Northwest NEWS

December 2, 2002


Legislature must keep commitment to public schools

By Charles Hasse
   Washington Education Association president
   The elections are over, and Washington has chosen its 58th Legislature, a body that will make critical decisions affecting public education in our state for decades to come.
   Virtually all of the candidates ran on platforms stressing their commitment to public schools. And without exception, all 122 of those elected will swear an oath to uphold the Washington Constitution, a document that establishes public education as the state's paramount duty.
   Now it's time for our legislators to keep their commitment to public education.
   As has happened often in the past, though economic times will make it difficult for lawmakers to fulfill their duty to students and schools. A host of circumstances confound them further. Bitter partisan and geographic divisions have created a culture of conflict, and public distrust of government has nearly paralyzed the political process.
   Given the projected state budget shortfall of more than $2 billion, given the political climate and given the equivocation of legislative leaders in both parties, it is all but certain that there will be attempts to eliminate two important education initiatives approved by voters in 2000. Initiative 732 provides cost-of-living salary adjustments for public school employees, and Initiative 728 reduces class sizes. It is also safe to predict that there will be attempts to cut or eliminate funding for the few remaining school programs outside of the archaic, legally protected category of Basic Education.
   While providing for public education in the upcoming session will be difficult, and while some legislative leaders may argue it is impossible, it is not optional. If the state's founding document means anything, it means that a reasonable level of support for schools must be automatic. And in 2003, that level must be far in excess of the Legislature's quarter-century-old definition of Basic Education, a definition that was written prior to the adoption of internationally competitive standards for students, a definition that was written before the advent of the personal computer.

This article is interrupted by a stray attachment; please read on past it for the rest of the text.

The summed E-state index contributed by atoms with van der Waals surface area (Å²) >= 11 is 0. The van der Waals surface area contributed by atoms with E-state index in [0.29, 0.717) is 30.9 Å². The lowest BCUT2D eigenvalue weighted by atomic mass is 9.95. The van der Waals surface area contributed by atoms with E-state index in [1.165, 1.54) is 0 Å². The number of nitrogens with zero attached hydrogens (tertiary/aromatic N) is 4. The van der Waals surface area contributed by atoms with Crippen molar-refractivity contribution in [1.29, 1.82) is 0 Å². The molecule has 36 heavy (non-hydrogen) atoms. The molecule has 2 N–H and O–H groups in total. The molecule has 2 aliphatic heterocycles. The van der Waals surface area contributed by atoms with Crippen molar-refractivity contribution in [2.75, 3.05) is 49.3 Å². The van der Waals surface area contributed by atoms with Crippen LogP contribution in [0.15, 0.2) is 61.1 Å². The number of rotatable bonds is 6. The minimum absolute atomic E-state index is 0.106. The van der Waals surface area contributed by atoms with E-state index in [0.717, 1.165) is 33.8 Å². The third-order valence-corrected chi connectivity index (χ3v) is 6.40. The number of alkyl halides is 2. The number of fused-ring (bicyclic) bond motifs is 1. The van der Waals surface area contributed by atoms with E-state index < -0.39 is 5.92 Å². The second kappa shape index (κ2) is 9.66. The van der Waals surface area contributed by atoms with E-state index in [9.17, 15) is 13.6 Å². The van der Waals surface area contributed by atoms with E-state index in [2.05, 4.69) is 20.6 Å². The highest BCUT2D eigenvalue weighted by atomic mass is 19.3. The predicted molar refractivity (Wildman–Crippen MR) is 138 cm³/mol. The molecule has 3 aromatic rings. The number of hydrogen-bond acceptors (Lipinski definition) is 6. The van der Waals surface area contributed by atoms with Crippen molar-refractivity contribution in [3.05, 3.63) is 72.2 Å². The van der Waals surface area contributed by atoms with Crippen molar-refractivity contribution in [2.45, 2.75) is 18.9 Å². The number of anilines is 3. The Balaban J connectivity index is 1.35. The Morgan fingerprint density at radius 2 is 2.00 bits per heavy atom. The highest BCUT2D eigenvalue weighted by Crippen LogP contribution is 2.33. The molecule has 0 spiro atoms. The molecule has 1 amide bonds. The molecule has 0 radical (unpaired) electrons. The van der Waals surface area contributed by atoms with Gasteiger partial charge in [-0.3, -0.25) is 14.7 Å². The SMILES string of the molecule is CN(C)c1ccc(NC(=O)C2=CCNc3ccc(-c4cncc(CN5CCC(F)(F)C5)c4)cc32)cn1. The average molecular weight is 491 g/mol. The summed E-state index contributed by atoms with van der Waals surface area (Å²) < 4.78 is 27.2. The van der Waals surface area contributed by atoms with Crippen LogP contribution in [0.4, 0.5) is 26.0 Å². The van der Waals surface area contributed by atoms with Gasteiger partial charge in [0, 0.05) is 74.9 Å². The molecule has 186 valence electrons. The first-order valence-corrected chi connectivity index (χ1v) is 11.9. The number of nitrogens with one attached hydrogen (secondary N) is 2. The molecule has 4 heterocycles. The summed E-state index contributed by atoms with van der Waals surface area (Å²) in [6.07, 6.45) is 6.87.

Washington citizens may be divided over many issues, and they may lack confidence in governmental institutions, but recent statewide polling indicates that they have reached an important consensus regarding school performance and the need for continued investment. Voters understand the need for competitive pay and benefits to attract and keep quality teachers and other school employees. They know there is a link between compensation and school quality. They key survey findings include:
Washington voters give record-high marks to the state's public schools and school employees, with 80 percent rating teacher performance as "good" or "excellent."

In short, the public understands that school funding is not discretionary. They recognize the progress we have made in out state, and the need to keep moving forward. They know that performance expectations for schools and academic achievement standards for students do not rise and fall with economic indicators and, therefore, neither should the funding that supports them.
   Washington needs a long-term plan to provide stable and adequate school funding through good times and bad. Cutting school funding is unacceptable; it is a shortsighted, superficial stopgap.
   Teachers and support professionals stand ready to work with the new Legislature to find solutions and ensure that all students have the best opportunity our state can provide for a quality public education.
   Despite current adversity, this Legislature must find the courage and vision to sustain improvements and invest in the future. Voters expect it, students deserve it, and the Constitution requires it.